A recent report from NIACE (National Institute of Adult Continuing Education) looks at migration and explores its relationship with the labour market, learning and skills. With growing job creation, and employers increasingly reporting gaps and shortages of necessary skills, this is a well timed overview particularly given evidence showing that immigrants often tend to be better educated than the UK born population – in fact a higher proportion of immigrants work in the professional sectors than of UK born counterparts.
The research shows that migration has made an important contribution to the UK’s economic and social development, so why is the public debate around it usually negative and often without reference to evidence? The focus tends to be on volume and the possible resulting negative impacts, rather than on value, giving rise to a consensus view that migration is a problem rather than an opportunity. This despite recent analysis highlighting the positive net fiscal contribution of migrants since 2000, and the fact that they are significantly less likely to receive state benefits and tax credits.
Some of this might be down to contrasting experiences across the UK. Migrants will tend to move to areas of strong growth and employment opportunities, dependent upon their skills, which may have an impact on both the prosperity and infrastructure of local communities, and also cause some of the local population to seek employment elsewhere. The Labour Force Survey in 2014 showed that three-quarters of the increase in the non-UK born population happened in just a quarter of local authority areas.
Last year’s UKCES Working Futures report anticipated 13.5m job vacancies over the next 10 years, with only an estimated 7m new labour market entrants to fill them. Whilst some of the slack may be taken up by older workers putting off retirement, it seems clear that our workforce needs, and skill requirements, may have to be met in some part by looking outside the existing workforce, and towards embracing migration as an opportunity.
The NIACE report found four current barriers to this:
- Language: research indicates that lack of access to English language learning prevents migrants from upgrading their skills, and businesses from using their full talents, with finding cuts having restricted the number of places.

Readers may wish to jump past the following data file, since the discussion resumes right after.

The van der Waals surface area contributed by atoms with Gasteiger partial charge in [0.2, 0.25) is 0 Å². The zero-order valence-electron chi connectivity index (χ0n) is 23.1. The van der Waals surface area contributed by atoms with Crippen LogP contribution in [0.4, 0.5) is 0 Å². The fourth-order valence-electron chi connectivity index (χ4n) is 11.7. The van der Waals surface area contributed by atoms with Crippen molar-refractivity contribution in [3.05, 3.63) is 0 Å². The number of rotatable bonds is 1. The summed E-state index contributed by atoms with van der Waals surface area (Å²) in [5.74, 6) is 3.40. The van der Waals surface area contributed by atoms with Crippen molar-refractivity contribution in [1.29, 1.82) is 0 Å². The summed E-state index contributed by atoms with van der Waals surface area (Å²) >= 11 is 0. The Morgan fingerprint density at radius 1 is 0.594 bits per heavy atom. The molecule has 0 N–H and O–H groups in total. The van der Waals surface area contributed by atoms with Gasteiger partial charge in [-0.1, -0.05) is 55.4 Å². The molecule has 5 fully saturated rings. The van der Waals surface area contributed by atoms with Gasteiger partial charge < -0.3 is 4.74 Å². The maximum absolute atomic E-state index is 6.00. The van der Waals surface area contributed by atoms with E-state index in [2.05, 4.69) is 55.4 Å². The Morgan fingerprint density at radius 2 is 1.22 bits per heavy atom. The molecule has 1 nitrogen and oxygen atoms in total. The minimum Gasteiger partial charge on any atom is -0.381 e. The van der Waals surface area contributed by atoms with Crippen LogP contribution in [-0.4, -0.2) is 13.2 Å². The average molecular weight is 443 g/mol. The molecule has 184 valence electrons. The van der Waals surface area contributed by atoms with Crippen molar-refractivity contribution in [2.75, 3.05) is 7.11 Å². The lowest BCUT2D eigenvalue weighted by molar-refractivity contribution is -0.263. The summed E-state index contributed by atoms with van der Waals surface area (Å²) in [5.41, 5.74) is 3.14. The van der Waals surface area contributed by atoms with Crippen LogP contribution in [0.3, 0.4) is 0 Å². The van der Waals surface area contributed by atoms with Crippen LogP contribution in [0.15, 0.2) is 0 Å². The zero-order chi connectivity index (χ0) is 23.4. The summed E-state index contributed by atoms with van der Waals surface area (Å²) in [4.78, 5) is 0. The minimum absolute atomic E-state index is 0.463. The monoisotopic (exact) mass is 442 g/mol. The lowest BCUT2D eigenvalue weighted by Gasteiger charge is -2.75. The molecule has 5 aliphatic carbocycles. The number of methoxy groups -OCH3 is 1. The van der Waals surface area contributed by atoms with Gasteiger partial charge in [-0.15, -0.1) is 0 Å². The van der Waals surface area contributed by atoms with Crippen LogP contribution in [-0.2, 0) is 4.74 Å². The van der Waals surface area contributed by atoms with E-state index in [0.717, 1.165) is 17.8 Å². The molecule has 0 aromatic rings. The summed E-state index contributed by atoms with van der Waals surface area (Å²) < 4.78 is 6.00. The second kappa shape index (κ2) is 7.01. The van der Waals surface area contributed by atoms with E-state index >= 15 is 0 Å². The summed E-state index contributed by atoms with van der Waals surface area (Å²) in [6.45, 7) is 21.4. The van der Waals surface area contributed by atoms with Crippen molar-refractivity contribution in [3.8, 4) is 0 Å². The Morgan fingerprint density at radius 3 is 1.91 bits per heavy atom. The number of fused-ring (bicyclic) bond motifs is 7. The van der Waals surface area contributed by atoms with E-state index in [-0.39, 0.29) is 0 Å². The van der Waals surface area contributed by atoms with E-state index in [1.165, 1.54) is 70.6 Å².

- Skill recognition: a University of Birmingham study showed that migrants with professional and trade qualifications from other countries found that they were not recognised in the UK, and those with degrees often found them downgraded. Without recognition they have to undertake further training to get their skills recognised, potentially leading to duplication.
- Migration cap: in an attempt to cap net migration the government has directed policy at non-EU entrants, which has limited international students and hindered access to some highly skilled migrants who are needed to fill specific skill gaps.
- Public perception: there is a challenge to create policy that recognises the negative perceptions whilst promoting and leveraging the benefits of immigration.
Some solutions are suggested in the report to help maximise the benefits of migration, whilst also supporting UK-born residents to succeed and create greater community cohesion. Having greater access to English learning, comprising classes and online courses, with encouragement to invest in wider skill enhancement, is an urgent need, whilst support offered at a local level will help with greater opportunities and cohesion. I find little to disagree with there, and hope that budget restrictions can be overcome. The importance of communication skills can’t be stressed highly enough.
Their third suggestion – a review of the migrant cap to ensure access to students, entrepreneurs and highly skilled, technical staff – may be difficult politically but I think would be welcomed by businesses and those working in the recruitment and HR sectors. The monthly Report on Jobs, produced by KPMG and the REC, shows increasing skill shortages and problems with getting access to the right skills, particularly in STEM occupations, which could have a negative longer term impact on productivity and economic growth.
If migration can help foster growth and ease longer-term labour market concerns then we will need practical solutions and, I think, a shift in policy, away from dealing with perceptions towards looking at reality.